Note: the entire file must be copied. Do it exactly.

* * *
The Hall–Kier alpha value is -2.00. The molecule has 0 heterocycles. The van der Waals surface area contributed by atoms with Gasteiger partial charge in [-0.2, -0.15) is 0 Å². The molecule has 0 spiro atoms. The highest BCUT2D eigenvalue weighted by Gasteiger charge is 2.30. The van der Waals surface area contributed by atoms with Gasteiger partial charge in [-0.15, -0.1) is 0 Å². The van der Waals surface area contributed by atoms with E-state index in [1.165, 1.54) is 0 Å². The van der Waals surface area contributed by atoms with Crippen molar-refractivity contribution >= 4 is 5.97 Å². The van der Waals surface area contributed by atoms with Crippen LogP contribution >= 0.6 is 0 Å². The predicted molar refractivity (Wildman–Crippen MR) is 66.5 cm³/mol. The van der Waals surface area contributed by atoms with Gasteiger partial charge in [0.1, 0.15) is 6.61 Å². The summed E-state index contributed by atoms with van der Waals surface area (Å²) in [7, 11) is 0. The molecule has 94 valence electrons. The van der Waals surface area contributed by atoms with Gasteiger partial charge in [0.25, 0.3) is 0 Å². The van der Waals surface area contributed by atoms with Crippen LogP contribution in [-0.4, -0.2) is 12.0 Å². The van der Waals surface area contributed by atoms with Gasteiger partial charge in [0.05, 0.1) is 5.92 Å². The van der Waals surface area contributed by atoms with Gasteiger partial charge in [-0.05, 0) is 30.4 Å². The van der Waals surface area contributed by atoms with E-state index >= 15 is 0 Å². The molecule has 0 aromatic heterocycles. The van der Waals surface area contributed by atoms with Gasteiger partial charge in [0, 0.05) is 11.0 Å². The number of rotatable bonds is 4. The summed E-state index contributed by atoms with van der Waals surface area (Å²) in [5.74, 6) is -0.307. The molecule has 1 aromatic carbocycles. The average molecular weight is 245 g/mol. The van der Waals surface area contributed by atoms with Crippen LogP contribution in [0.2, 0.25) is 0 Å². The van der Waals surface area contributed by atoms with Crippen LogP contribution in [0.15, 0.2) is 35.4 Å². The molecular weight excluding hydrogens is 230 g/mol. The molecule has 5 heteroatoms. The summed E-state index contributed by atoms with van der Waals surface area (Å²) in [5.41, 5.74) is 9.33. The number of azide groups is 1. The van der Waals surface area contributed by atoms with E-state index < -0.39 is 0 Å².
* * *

The Hall–Kier alpha value is -2.00. The molecule has 0 heterocycles. The van der Waals surface area contributed by atoms with Gasteiger partial charge in [-0.2, -0.15) is 0 Å². The molecule has 0 spiro atoms. The highest BCUT2D eigenvalue weighted by Gasteiger charge is 2.30. The van der Waals surface area contributed by atoms with Gasteiger partial charge in [-0.15, -0.1) is 0 Å². The van der Waals surface area contributed by atoms with E-state index in [1.165, 1.54) is 0 Å². The van der Waals surface area contributed by atoms with Crippen molar-refractivity contribution >= 4 is 5.97 Å². The van der Waals surface area contributed by atoms with Crippen LogP contribution >= 0.6 is 0 Å². The predicted molar refractivity (Wildman–Crippen MR) is 66.5 cm³/mol. The van der Waals surface area contributed by atoms with Gasteiger partial charge in [0.1, 0.15) is 6.61 Å². The summed E-state index contributed by atoms with van der Waals surface area (Å²) in [7, 11) is 0. The molecule has 94 valence electrons. The van der Waals surface area contributed by atoms with Gasteiger partial charge in [0.25, 0.3) is 0 Å². The van der Waals surface area contributed by atoms with Crippen LogP contribution in [-0.4, -0.2) is 12.0 Å². The van der Waals surface area contributed by atoms with Gasteiger partial charge in [0.05, 0.1) is 5.92 Å². The van der Waals surface area contributed by atoms with Gasteiger partial charge in [-0.05, 0) is 30.4 Å². The van der Waals surface area contributed by atoms with E-state index >= 15 is 0 Å². The molecule has 0 aromatic heterocycles. The van der Waals surface area contributed by atoms with Gasteiger partial charge in [0, 0.05) is 11.0 Å². The number of rotatable bonds is 4. The summed E-state index contributed by atoms with van der Waals surface area (Å²) in [5.74, 6) is -0.307. The molecule has 1 aromatic carbocycles. The average molecular weight is 245 g/mol. The van der Waals surface area contributed by atoms with Crippen LogP contribution in [0.2, 0.25) is 0 Å². The van der Waals surface area contributed by atoms with Crippen LogP contribution in [0.15, 0.2) is 35.4 Å². The molecular weight excluding hydrogens is 230 g/mol. The molecule has 5 heteroatoms. The summed E-state index contributed by atoms with van der Waals surface area (Å²) in [5.41, 5.74) is 9.33. The number of azide groups is 1. The van der Waals surface area contributed by atoms with E-state index < -0.39 is 0 Å².